I deactivated my twitter account after listening to this episode. Thank you PJ and Ezra! A humble request from someone in publishing: when you list books, could you link to Bookshop.org instead of Amazon? It helps independent bookstores.
I’m only halfway through this episode but had to pause and share. I’ve been learning a lot about how what we do shapes us, and I’d like to recommend you check out “The Ruthless Elimination of Hurry” by John Mark Comer.
It’s an evangelical Christian take on why this conversation is important and has greatly changed the way I approach the internet and screens in general. Check it out.
I turn off push notifications and go between different browsers for different internet use (Firefox's private browser has no memory meaning I have to manually enter a website URL. ) also I have no bookmarks on my opera browser. I save things to the Pocket app to read. That's my best internet hygiene, but I still spend waaaaay too much time on, say, internet comments on celeb drama than Important New Yorker articles. I am Twitter sober though.
My book recommendation is Non-Places by Marc Augé, which is loads of theory but on the right side of dense, for me at least. Unless you just want a read about dropping out of your shitty bourgeois life and doing occult stuff in the woods, in which case read Lolly Willowes by Sylvia Townsend Warner.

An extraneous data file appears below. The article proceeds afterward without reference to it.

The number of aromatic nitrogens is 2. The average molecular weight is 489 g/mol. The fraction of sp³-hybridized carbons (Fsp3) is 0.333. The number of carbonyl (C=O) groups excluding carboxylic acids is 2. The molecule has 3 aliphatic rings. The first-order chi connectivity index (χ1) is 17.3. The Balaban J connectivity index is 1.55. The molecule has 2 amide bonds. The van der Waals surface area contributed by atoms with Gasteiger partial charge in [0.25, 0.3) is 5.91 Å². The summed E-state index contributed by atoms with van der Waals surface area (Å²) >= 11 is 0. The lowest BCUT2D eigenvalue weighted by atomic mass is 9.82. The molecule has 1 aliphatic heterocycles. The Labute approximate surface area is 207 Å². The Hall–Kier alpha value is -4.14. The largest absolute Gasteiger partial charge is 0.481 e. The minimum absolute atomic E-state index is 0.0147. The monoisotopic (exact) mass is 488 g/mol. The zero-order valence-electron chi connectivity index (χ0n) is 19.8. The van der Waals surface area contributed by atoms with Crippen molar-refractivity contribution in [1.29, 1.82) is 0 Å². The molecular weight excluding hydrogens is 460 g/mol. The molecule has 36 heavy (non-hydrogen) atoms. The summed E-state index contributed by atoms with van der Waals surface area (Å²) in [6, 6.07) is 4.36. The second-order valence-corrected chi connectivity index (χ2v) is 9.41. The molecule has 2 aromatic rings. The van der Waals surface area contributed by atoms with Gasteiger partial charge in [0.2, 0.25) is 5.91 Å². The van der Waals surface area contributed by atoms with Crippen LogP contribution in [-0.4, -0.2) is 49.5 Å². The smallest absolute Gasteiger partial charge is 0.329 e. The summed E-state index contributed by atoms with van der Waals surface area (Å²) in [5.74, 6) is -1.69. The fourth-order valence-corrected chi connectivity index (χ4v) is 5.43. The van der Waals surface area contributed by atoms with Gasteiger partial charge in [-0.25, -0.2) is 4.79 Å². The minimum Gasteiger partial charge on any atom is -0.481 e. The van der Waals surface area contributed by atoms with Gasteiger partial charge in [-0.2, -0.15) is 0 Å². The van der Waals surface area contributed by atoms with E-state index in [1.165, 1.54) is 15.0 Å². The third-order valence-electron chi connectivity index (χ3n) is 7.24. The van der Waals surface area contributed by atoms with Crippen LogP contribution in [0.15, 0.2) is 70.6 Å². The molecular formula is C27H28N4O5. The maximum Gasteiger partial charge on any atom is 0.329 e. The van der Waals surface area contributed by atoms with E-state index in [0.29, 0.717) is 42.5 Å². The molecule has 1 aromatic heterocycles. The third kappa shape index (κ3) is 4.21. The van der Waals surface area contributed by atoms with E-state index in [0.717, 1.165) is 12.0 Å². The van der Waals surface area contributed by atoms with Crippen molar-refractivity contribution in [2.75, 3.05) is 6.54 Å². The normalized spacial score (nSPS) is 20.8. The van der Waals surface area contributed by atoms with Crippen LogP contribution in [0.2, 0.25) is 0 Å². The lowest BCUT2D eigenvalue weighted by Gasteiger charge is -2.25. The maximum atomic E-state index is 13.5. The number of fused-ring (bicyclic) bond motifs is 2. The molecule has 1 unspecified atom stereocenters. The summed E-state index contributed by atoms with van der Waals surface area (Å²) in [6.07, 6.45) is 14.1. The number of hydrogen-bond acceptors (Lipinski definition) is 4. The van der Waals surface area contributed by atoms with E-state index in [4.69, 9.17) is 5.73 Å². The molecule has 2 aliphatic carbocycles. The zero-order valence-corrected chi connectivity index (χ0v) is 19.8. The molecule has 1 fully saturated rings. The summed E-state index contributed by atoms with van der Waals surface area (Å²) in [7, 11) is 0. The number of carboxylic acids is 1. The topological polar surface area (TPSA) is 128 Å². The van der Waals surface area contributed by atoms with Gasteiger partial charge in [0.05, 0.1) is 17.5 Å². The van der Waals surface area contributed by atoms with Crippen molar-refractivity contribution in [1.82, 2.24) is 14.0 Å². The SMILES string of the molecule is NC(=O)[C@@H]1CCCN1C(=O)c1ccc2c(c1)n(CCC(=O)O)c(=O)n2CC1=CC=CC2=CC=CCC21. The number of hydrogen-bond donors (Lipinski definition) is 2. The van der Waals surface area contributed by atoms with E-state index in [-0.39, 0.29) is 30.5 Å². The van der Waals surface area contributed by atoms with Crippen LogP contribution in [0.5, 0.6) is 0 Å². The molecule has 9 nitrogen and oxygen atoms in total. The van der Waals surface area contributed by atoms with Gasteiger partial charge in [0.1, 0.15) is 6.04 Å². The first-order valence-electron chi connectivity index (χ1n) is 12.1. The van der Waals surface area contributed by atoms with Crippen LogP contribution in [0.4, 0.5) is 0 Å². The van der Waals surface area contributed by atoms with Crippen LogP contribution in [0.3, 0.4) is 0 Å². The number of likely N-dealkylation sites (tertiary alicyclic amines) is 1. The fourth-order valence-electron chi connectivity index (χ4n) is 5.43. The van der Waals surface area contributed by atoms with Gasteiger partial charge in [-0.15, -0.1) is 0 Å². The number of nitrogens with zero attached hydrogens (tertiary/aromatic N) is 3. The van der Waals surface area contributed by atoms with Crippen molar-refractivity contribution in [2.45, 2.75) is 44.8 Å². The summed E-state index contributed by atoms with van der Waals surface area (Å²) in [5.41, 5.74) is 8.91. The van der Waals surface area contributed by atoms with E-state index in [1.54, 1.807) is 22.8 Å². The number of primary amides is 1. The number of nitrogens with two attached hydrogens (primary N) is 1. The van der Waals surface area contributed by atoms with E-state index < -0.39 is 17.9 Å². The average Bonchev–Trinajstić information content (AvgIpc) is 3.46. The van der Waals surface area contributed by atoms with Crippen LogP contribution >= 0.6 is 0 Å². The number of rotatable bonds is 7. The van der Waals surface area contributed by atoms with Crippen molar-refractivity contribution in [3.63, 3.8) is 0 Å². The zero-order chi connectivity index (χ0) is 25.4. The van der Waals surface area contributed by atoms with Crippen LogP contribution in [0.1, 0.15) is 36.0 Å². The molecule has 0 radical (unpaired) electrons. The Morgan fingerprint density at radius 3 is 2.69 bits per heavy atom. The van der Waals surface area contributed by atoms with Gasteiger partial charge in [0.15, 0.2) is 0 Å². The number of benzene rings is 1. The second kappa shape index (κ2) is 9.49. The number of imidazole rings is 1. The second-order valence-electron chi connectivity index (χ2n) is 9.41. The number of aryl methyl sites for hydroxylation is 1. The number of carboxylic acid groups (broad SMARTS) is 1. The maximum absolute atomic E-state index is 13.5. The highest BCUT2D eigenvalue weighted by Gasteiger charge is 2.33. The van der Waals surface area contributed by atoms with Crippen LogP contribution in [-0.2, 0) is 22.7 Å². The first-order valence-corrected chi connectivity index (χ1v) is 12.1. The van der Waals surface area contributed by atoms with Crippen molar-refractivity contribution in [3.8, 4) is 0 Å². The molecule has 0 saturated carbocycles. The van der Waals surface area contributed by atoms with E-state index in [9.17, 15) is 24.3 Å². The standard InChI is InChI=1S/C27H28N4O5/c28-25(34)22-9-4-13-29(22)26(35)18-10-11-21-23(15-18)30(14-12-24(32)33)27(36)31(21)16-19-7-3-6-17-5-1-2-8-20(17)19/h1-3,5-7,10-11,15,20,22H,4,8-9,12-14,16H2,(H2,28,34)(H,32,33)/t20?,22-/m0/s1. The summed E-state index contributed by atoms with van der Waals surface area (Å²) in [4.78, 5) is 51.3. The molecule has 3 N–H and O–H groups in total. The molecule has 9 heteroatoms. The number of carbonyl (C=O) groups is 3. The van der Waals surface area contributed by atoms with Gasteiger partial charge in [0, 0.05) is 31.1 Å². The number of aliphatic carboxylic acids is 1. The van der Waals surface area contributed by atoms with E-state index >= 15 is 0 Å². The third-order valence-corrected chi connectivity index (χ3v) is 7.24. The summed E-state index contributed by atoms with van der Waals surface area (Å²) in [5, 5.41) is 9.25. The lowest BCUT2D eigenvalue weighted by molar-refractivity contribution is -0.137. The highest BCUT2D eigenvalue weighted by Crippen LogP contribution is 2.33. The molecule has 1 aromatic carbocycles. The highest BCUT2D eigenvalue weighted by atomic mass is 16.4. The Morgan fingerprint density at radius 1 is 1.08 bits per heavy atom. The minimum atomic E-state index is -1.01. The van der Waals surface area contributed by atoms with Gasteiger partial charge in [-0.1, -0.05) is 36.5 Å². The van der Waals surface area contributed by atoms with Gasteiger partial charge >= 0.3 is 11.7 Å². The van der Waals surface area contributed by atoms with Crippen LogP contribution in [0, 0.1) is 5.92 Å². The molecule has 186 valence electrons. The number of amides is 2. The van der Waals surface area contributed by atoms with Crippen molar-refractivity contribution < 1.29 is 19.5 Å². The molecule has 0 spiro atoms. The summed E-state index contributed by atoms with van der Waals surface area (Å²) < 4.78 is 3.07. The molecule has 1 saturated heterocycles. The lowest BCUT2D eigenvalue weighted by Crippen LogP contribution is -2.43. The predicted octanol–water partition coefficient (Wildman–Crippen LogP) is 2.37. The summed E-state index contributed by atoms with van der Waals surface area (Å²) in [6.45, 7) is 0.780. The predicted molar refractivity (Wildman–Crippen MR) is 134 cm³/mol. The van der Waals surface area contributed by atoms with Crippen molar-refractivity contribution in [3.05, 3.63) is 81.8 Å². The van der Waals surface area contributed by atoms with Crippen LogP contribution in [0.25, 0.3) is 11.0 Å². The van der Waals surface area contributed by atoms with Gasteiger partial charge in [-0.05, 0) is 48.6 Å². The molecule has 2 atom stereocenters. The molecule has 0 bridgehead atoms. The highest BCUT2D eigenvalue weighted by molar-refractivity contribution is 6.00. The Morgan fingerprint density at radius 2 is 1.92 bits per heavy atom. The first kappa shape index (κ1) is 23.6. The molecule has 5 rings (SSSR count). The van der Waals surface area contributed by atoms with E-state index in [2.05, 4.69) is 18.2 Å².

I’m excited for this episode. I’m struggling with the same thing. I gave up on X/Twitter because I found the bad was outweighing the good. I’m using Reddit more but finding that I just use it for builds for BG3 or to talk about board games, nothing meaningful. And I don’t feel the same kind of idea that I know people on Reddit.
I’m mostly in a couple discords for podcasts I really like and a Slack with old friends in cities I’ve left behind and that’s so different. I don’t feel like I’m meeting new people or learning from diverse groups. There’s no feeling like the months after George Floyd where Twitter was full of productive rage and kind people were showing me how my worldview was limited and homogenous.
Maybe too philosophical for the comment box, but mostly to say that this is why I listen!
When you mentioned that this episode was coming during the board meeting, I was thrilled. I can't wait to listen. Very much agree with your note at the end of this morning's newsletter that Ezra's short episode from this week, "Israel Is Giving Hamas What It Wants," is extremely worth listening to.
I deleted my Twitter app and killed my two alts after listening to this.
I don't really care about the whole Elon-is-bad thing, but I do just think social media is itself, universally, bad.
My main is still up but I have only opened it as essential (my work requires it at times) and haven't posted anything.